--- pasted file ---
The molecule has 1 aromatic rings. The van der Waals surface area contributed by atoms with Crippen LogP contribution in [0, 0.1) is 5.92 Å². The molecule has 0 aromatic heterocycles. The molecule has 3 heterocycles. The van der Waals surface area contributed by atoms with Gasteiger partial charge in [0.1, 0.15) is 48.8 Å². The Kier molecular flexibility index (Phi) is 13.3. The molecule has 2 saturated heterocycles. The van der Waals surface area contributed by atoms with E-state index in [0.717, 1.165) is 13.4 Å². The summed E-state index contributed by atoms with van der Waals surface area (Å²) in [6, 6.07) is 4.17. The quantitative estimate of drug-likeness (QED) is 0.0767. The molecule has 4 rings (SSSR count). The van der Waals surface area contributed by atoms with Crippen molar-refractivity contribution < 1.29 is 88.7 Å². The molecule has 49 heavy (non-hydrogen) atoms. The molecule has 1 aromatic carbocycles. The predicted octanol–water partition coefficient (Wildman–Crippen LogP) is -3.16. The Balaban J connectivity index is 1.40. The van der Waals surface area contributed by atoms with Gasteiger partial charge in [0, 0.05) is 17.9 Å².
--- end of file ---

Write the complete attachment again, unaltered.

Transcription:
The molecule has 1 aromatic rings. The van der Waals surface area contributed by atoms with Crippen LogP contribution in [0, 0.1) is 5.92 Å². The molecule has 0 aromatic heterocycles. The molecule has 3 heterocycles. The van der Waals surface area contributed by atoms with Gasteiger partial charge in [0.1, 0.15) is 48.8 Å². The Kier molecular flexibility index (Phi) is 13.3. The molecule has 2 saturated heterocycles. The van der Waals surface area contributed by atoms with E-state index in [0.717, 1.165) is 13.4 Å². The summed E-state index contributed by atoms with van der Waals surface area (Å²) in [6, 6.07) is 4.17. The quantitative estimate of drug-likeness (QED) is 0.0767. The molecule has 4 rings (SSSR count). The van der Waals surface area contributed by atoms with Crippen molar-refractivity contribution < 1.29 is 88.7 Å². The molecule has 49 heavy (non-hydrogen) atoms. The molecule has 1 aromatic carbocycles. The predicted octanol–water partition coefficient (Wildman–Crippen LogP) is -3.16. The Balaban J connectivity index is 1.40. The van der Waals surface area contributed by atoms with Gasteiger partial charge in [0, 0.05) is 17.9 Å².